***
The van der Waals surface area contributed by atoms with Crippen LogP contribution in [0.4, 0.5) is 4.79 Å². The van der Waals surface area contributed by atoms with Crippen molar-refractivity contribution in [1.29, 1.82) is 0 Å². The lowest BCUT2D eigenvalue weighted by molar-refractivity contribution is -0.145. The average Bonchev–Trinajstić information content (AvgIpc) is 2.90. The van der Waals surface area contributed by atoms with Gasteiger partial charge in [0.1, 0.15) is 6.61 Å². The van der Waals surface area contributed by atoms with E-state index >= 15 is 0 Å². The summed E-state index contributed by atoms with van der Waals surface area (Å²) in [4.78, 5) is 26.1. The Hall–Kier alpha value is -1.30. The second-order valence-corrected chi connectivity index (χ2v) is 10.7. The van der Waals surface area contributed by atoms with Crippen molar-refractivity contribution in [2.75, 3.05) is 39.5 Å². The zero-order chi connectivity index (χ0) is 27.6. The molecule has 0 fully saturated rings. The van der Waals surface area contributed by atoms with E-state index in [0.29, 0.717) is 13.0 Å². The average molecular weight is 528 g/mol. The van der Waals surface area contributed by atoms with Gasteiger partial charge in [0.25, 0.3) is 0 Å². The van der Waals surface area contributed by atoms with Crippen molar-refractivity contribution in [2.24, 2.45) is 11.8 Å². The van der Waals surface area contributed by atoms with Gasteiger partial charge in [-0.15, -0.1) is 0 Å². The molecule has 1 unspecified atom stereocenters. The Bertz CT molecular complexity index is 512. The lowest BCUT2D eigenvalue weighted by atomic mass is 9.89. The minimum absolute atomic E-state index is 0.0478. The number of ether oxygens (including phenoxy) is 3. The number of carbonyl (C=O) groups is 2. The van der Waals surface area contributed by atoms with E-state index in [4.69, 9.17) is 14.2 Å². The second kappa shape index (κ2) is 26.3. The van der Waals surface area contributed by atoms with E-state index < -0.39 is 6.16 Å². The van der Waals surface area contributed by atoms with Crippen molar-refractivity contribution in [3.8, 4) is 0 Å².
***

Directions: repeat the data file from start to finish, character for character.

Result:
The van der Waals surface area contributed by atoms with Crippen LogP contribution in [0.4, 0.5) is 4.79 Å². The van der Waals surface area contributed by atoms with Crippen molar-refractivity contribution in [1.29, 1.82) is 0 Å². The lowest BCUT2D eigenvalue weighted by molar-refractivity contribution is -0.145. The average Bonchev–Trinajstić information content (AvgIpc) is 2.90. The van der Waals surface area contributed by atoms with Gasteiger partial charge in [0.1, 0.15) is 6.61 Å². The van der Waals surface area contributed by atoms with E-state index >= 15 is 0 Å². The summed E-state index contributed by atoms with van der Waals surface area (Å²) in [4.78, 5) is 26.1. The Hall–Kier alpha value is -1.30. The second-order valence-corrected chi connectivity index (χ2v) is 10.7. The van der Waals surface area contributed by atoms with Crippen molar-refractivity contribution in [2.75, 3.05) is 39.5 Å². The zero-order chi connectivity index (χ0) is 27.6. The molecule has 0 fully saturated rings. The van der Waals surface area contributed by atoms with E-state index in [0.29, 0.717) is 13.0 Å². The average molecular weight is 528 g/mol. The van der Waals surface area contributed by atoms with Gasteiger partial charge in [0.25, 0.3) is 0 Å². The van der Waals surface area contributed by atoms with Crippen molar-refractivity contribution in [2.24, 2.45) is 11.8 Å². The van der Waals surface area contributed by atoms with Gasteiger partial charge in [-0.15, -0.1) is 0 Å². The molecule has 1 unspecified atom stereocenters. The Bertz CT molecular complexity index is 512. The lowest BCUT2D eigenvalue weighted by atomic mass is 9.89. The minimum absolute atomic E-state index is 0.0478. The number of ether oxygens (including phenoxy) is 3. The number of carbonyl (C=O) groups is 2. The van der Waals surface area contributed by atoms with E-state index in [4.69, 9.17) is 14.2 Å². The second kappa shape index (κ2) is 26.3. The van der Waals surface area contributed by atoms with E-state index < -0.39 is 6.16 Å². The van der Waals surface area contributed by atoms with Crippen molar-refractivity contribution in [3.8, 4) is 0 Å².